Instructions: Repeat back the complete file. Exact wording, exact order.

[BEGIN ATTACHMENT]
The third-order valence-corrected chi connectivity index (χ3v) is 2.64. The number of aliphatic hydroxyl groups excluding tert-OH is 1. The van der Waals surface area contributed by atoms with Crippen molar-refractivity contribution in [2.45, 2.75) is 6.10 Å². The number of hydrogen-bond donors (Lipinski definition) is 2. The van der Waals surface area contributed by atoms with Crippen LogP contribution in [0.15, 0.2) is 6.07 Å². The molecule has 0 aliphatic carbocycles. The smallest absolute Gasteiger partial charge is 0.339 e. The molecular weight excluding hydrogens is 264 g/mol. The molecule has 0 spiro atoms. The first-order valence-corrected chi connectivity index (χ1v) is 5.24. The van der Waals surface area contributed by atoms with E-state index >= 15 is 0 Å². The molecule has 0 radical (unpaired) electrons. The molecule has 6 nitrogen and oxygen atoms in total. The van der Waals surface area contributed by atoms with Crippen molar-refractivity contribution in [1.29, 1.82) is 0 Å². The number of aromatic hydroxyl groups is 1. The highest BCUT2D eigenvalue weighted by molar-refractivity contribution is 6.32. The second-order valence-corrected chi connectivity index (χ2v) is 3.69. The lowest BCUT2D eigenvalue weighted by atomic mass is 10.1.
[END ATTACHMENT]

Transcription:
The third-order valence-corrected chi connectivity index (χ3v) is 2.64. The number of aliphatic hydroxyl groups excluding tert-OH is 1. The van der Waals surface area contributed by atoms with Crippen molar-refractivity contribution in [2.45, 2.75) is 6.10 Å². The number of hydrogen-bond donors (Lipinski definition) is 2. The van der Waals surface area contributed by atoms with Crippen LogP contribution in [0.15, 0.2) is 6.07 Å². The molecule has 0 aliphatic carbocycles. The smallest absolute Gasteiger partial charge is 0.339 e. The molecular weight excluding hydrogens is 264 g/mol. The molecule has 0 spiro atoms. The first-order valence-corrected chi connectivity index (χ1v) is 5.24. The van der Waals surface area contributed by atoms with E-state index >= 15 is 0 Å². The molecule has 0 radical (unpaired) electrons. The molecule has 6 nitrogen and oxygen atoms in total. The van der Waals surface area contributed by atoms with Crippen molar-refractivity contribution in [1.29, 1.82) is 0 Å². The number of aromatic hydroxyl groups is 1. The highest BCUT2D eigenvalue weighted by molar-refractivity contribution is 6.32. The second-order valence-corrected chi connectivity index (χ2v) is 3.69. The lowest BCUT2D eigenvalue weighted by atomic mass is 10.1.